• “Because I only recently realised that I am an introvert, I've spent most of my career so far with a clouded understanding of what is the 'real' me. Sometimes I've had enough energy to cover up my natural introversion with extrovert-type behaviour - but when that energy burns up I've then tended to withdraw from things that I've started. I think that my apparent dual-personality in this respect has been quite confusing to other people as well, so that they never quite know where to place me - and perhaps have not trusted me as much as they might. Now that I know and understand my preferences, I feel that I am behaving much more consistently and am perceived as more trustworthy as a result.”

  • “I think I spent a lot of time and energy earlier in my career thinking about how I could be more extrovert (although I may not have expressed it in that way).”

  • “I did the MBTI... and I came out as a clear introvert. I have never consciously thought about it but I realise that people expected me to be an extrovert leader, to have a lot of presence and to run large groups. I don’t find this easy or natural, so understanding my introvert preference really helped me understand why I found some things so extremely difficult. I have always admired extroverts, I thought I had to be like them to be more effective. Knowing that I was the introvert and that I can be different gave me a degree of quiet confidence and helped me frame myself in a way I hadn’t before. Being who I am is the most effective way to be – authenticity is important. Ultimately that makes me a better leader.”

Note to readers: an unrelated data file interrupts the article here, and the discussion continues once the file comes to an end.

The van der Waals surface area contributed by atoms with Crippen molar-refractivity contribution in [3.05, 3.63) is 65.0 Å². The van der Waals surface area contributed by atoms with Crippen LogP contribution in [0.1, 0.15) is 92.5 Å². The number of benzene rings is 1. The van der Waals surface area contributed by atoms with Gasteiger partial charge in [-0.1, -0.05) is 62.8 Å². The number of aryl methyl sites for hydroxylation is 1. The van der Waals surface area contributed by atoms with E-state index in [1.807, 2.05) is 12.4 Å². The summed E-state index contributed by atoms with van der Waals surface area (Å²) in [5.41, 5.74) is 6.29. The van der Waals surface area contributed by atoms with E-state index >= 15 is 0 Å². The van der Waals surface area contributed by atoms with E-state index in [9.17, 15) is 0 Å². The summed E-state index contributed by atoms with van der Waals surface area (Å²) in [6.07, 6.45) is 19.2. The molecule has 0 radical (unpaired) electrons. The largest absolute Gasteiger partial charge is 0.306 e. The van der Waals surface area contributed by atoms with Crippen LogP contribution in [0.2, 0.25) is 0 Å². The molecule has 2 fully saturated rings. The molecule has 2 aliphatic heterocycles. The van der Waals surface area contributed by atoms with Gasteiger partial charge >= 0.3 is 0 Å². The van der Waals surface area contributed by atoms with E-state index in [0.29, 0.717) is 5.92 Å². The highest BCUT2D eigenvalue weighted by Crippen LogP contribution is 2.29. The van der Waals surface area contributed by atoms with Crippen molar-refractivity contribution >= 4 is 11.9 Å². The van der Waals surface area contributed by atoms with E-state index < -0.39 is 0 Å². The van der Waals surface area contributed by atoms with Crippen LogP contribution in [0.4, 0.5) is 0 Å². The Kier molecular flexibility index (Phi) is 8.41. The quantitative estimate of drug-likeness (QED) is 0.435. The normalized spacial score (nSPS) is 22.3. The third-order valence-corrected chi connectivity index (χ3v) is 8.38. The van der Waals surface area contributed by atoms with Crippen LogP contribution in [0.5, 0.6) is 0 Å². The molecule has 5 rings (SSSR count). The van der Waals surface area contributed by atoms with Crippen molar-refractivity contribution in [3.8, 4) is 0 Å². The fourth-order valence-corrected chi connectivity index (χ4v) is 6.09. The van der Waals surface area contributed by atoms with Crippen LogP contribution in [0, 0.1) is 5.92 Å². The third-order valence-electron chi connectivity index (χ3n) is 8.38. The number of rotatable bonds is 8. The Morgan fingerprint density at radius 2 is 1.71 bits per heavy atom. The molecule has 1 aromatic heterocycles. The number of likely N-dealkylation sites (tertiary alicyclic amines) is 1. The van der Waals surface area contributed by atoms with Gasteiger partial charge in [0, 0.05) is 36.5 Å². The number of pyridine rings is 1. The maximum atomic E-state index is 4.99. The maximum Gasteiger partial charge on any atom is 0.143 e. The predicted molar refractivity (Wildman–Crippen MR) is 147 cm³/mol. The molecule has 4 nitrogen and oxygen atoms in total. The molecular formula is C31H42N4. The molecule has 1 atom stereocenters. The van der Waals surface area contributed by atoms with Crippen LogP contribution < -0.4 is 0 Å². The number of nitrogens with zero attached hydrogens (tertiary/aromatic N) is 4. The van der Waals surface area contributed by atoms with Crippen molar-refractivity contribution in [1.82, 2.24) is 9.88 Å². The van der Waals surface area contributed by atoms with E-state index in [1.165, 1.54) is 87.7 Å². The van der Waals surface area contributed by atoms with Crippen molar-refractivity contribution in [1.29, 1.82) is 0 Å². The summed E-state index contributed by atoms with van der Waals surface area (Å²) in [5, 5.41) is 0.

• “Overall I think my introversion may have affected my earlier career (in my twenties/early thirties), as it probably contributed to lower levels of confidence and issues around profile & visibility. However, in the last ten years I would feel my introversion has not been an obstacle, but has actually contributed to my strengths as a leader. Some people may see me as a bit remote, but I develop strong working relationships with those I work with closely.”

  • “The first time I did MBTI I didn’t get it, the facilitator just told me what’s in the book. The second time, the facilitator really brought it alive for me and worked out how I exhibited the behaviours at work and I absolutely got it then – so I think you need a really good feedback facilitator, one who will challenge you and give you some examples of when that might have been true. I spent a couple of hours with the second one and it became real.”